Question New system build for 10 year expectancy

Apr 9, 2019
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It is time to upgrade my 11 year old system due to constant crashing. Core 2 quad Q9450 OC to 3.2. 8GB DDR2 RAM, GTX 960, SSD. This setup has served me well but it is no longer reliable or cost effective to upgrade.
To me the two main items that are important to start with are the motherboard and CPU since the rest can be upgraded over time. I am leaning to the i9 9900K. I have read many reviews where it is not worth the extra cost over the i7. However these reviewers seem to upgrade a component every month or rebuild every year so I feel we have different outlooks on what is worth/not worth it. Personally I no longer game on my computer, yes it is better than consoles but I have learned the effort to me is not worth it trying to play the stability/drivers/crashing/tweeks game more than actually enjoying the game itself. My use will be mostly video editing and general office use 90% of its life. My question is how effective will the various iseries be in 10 years from now? 6 or 8 core, hyperthreading... Will I look back and wish I spent the extra $150 to get the extra cores/threads?
So far reusing my case, PSU, GPU, SSD with new Mobo, processor, and DDR4 this build will only be about $800. It sounds like the i9 runs hot so i might end up getting a water cooler as well but not sure about the life expectancy of it.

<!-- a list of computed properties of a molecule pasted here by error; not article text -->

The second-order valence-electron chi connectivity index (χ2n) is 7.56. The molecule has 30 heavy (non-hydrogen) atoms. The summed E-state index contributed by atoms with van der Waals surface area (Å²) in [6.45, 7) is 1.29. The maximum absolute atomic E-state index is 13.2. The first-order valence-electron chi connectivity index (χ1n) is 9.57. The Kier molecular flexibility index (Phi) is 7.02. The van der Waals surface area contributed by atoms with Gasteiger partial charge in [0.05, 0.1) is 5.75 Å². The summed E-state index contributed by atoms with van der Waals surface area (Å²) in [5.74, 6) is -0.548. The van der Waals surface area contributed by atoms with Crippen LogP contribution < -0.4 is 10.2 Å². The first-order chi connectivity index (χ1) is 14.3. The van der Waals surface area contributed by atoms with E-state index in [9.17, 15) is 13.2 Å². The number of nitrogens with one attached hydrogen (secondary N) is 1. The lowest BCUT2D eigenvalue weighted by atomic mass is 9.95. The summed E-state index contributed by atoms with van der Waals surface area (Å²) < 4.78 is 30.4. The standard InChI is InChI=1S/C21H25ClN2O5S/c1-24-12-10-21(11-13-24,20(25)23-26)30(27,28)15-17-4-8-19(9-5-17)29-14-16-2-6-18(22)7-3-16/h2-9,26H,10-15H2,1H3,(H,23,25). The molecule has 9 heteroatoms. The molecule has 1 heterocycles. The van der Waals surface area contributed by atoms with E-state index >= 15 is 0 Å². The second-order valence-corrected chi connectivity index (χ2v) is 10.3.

Or is there something big coming out in the near future that will be a huge game changer? (DDR5, ice lake, i47...)
 

punkncat

Commendable
Apr 3, 2018
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There are always "things on the horizon", and certainly could be some game changer around the bend, but hindsight being what it is.....My thoughts would be that with judicious selection of high end parts you should be fine for many years down the road.
I think that last system was certainly a win for you.
 
Apr 9, 2019
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I think that last system was certainly a win for you.
It definitely has been and still is a decent rig (as far as I know, dont have another iSeries to compare it to)
I would keep running it but I believe the EVGA 780i Nforce motherboard is dying. I had the same idea when I built it as now, spend extra now and run it until it dies. The Mobo was a PITA in the beginning trying to find a stable configuration and bios to get the most out of it. This time around I am going to get a motherboard that is a little more proven.
 

hang-the-9

Titan
Moderator
My question is how effective will the various iseries be in 10 years from now? 6 or 8 core, hyperthreading... Will I look back and wish I spent the extra $150 to get the extra cores/threads?
-- snip
Or is there something big coming out in the near future that will be a huge game changer? (DDR5, ice lake, i47...)
10 years in the future we could all be wiped out by some plague, look at some 10 year CPUs and how they perform in current systems that may be a decent guess as to how current CPUs will do in 10 years. For a basic use system, even a current i5 should be fine since people can run HD video and work on documents on Core 2 Duo systems today.

Since you are looking at a 10 year build I would be a lot more worried about things that will be out in 5 years than in the next few months.

Spend for a mid range system now, replace it in 5 years. New parts, new warranty, new tech.
 
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